Final House of Commons C-51 vote pushed to Wednesday
The government has pushed the final vote on its controversial anti-terrorism bill, C-51, to Wednesday night after hours of debate on Tuesday that was expected to run into the evening.
The vote was initially expected to take place Tuesday night, according to a spokesman with the Department of Public Safety, but will now take place at 6PM Wednesday.
“The vote was deferred to Wednesday as an efficient way of scheduling several votes together,” said Darlene Stone, spokeswoman for Peter Van Loan, the government House Leader.
There will not be additional debate time scheduled for Wednesday, she said.
The final debate kicked off Tuesday morning at 10 AM and saw MPs trade blows from across the aisle, focusing on perceived flaws and benefits of the legislation.
“This bill is so seriously flawed it cannot be fixed,” said NDP public safety critic Randall Garrison.
Even when the bill was being examined by committee, Garrison said the government attacked witnesses who raised concerns and that the targeting of Amnesty and Greenpeace critics was “reminiscent of the McCarthy tapes.”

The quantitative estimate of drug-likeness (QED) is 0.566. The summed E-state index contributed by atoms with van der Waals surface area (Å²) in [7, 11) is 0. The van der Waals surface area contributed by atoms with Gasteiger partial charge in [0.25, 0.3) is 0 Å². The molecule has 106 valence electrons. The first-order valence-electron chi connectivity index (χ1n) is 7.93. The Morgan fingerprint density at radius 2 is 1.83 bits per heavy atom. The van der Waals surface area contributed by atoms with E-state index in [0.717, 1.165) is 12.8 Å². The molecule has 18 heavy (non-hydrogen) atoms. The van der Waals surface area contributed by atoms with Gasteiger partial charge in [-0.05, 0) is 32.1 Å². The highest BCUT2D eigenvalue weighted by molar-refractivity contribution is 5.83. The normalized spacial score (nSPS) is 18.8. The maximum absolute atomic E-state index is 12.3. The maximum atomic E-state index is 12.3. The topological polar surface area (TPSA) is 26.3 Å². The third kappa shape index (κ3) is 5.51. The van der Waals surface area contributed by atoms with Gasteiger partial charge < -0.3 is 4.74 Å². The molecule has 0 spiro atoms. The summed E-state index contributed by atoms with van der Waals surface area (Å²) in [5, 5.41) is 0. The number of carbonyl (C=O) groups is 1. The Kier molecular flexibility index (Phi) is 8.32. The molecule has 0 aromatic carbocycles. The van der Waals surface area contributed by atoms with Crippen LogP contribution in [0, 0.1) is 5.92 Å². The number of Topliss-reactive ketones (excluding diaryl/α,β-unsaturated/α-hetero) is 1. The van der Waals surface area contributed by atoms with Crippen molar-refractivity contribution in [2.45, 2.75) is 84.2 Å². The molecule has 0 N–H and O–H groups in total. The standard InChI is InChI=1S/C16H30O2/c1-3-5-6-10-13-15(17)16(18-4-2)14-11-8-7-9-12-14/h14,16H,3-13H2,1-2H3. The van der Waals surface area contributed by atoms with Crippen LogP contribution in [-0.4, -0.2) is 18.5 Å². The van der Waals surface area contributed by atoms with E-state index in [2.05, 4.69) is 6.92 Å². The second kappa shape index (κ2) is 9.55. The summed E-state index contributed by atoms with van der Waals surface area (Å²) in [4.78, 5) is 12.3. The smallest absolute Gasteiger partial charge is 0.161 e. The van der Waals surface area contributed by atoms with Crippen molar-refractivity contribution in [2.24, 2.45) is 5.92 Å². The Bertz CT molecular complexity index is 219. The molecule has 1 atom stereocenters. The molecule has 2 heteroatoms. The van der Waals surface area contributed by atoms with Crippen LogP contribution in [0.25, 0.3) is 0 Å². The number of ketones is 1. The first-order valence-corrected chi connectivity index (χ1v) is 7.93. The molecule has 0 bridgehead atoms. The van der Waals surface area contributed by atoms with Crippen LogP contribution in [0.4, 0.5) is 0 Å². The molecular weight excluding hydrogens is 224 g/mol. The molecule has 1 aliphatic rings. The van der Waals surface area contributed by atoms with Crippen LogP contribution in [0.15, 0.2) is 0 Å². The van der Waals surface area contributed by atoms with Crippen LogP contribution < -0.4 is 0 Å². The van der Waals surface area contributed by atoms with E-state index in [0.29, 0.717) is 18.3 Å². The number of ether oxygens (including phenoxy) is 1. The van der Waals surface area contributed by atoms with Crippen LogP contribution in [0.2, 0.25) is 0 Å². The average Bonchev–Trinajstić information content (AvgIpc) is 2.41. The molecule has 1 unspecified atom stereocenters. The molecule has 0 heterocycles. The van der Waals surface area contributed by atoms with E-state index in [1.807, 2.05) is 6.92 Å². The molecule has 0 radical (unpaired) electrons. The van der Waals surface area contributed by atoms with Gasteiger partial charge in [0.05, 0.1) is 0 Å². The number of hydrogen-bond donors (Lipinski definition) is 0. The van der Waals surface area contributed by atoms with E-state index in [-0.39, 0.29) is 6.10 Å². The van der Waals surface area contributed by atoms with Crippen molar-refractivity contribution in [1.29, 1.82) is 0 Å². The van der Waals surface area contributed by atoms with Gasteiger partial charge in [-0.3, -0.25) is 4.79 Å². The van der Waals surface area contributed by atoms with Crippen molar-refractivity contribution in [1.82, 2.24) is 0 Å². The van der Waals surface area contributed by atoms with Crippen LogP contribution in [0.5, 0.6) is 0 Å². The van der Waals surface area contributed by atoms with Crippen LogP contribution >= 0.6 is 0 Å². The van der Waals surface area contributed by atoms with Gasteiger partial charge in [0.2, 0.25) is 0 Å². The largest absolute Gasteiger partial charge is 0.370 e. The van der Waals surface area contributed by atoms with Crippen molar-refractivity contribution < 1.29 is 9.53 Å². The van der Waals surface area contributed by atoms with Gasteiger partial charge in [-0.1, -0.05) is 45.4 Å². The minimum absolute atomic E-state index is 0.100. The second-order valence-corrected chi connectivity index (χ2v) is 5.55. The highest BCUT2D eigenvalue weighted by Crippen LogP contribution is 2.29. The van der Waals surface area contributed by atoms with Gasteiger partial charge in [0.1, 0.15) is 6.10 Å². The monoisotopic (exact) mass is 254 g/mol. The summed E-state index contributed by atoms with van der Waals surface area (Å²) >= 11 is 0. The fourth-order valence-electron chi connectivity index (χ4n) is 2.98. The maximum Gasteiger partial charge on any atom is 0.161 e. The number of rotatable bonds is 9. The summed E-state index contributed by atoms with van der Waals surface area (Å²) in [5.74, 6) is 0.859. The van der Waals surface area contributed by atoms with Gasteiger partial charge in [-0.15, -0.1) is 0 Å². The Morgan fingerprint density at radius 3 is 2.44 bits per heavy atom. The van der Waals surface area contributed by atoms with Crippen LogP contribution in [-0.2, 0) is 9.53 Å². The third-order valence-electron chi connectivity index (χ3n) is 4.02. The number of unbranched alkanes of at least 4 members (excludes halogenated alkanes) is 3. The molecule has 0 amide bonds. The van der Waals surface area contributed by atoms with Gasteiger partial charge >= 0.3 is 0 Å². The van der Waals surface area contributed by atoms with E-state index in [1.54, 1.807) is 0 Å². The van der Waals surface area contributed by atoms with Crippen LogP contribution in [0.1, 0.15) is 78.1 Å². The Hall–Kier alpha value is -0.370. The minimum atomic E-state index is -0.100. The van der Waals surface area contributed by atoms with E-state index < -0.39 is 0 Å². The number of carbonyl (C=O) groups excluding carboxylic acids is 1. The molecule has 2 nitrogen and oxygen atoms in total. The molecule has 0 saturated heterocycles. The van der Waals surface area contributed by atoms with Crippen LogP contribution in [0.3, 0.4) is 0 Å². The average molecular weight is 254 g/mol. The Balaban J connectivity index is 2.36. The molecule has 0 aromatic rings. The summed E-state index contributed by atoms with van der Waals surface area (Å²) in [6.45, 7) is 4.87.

In his remarks, Public Safety Minister Steven Blaney stuck to the script on why the government says the legislation is needed and highlighted the threat posed to Canadians by “jihadi terrorists,” particularly those who return from fighting abroad.
Blaney stressed there is adequate oversight in the bill and that CSIS is the only spy agency in the world that will be be required to get a warrant before violating Canadians’ civil liberties and that the danger posed by terrorists makes such measures necessary.
However, the Liberal speakers said fear-mongering on C-51 has gone too far, pointing the finger at both the government and the NDP for torquing rhetoric on the issue.
“Fear will divide Canadians against each other,” said Liberal public safety critic Wayne Easter, accusing the NDP of stirring up fears about secret police and the government of kicking up hysteria about jihadis. “To use the fear factor is not the way to go.”
None of the party leaders were present in the House for the debate.